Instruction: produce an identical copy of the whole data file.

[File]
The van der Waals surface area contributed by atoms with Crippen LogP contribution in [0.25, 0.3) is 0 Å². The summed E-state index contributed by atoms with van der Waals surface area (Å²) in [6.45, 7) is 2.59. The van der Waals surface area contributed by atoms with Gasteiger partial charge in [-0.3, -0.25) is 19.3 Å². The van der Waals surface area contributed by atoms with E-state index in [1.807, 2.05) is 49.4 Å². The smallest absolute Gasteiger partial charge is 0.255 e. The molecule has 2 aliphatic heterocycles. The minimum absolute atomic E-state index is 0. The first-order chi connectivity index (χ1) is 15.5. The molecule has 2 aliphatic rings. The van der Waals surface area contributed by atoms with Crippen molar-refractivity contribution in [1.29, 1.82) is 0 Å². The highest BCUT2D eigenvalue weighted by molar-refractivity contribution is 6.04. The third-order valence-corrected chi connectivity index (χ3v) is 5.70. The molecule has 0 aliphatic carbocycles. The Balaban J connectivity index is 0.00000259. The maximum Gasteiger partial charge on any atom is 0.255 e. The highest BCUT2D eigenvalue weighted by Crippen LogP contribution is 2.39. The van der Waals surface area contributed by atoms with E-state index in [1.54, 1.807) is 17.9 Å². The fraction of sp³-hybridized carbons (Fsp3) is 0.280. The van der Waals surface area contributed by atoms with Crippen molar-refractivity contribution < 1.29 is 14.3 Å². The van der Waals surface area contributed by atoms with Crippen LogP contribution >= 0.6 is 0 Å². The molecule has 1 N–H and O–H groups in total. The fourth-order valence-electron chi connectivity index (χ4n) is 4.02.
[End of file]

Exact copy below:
The van der Waals surface area contributed by atoms with Crippen LogP contribution in [0.25, 0.3) is 0 Å². The summed E-state index contributed by atoms with van der Waals surface area (Å²) in [6.45, 7) is 2.59. The van der Waals surface area contributed by atoms with Gasteiger partial charge in [-0.3, -0.25) is 19.3 Å². The van der Waals surface area contributed by atoms with E-state index in [1.807, 2.05) is 49.4 Å². The smallest absolute Gasteiger partial charge is 0.255 e. The molecule has 2 aliphatic heterocycles. The minimum absolute atomic E-state index is 0. The first-order chi connectivity index (χ1) is 15.5. The molecule has 2 aliphatic rings. The van der Waals surface area contributed by atoms with Crippen molar-refractivity contribution in [1.29, 1.82) is 0 Å². The highest BCUT2D eigenvalue weighted by molar-refractivity contribution is 6.04. The third-order valence-corrected chi connectivity index (χ3v) is 5.70. The molecule has 0 aliphatic carbocycles. The Balaban J connectivity index is 0.00000259. The maximum Gasteiger partial charge on any atom is 0.255 e. The highest BCUT2D eigenvalue weighted by Crippen LogP contribution is 2.39. The van der Waals surface area contributed by atoms with E-state index in [1.54, 1.807) is 17.9 Å². The fraction of sp³-hybridized carbons (Fsp3) is 0.280. The van der Waals surface area contributed by atoms with Crippen molar-refractivity contribution < 1.29 is 14.3 Å². The van der Waals surface area contributed by atoms with Crippen LogP contribution >= 0.6 is 0 Å². The molecule has 1 N–H and O–H groups in total. The fourth-order valence-electron chi connectivity index (χ4n) is 4.02.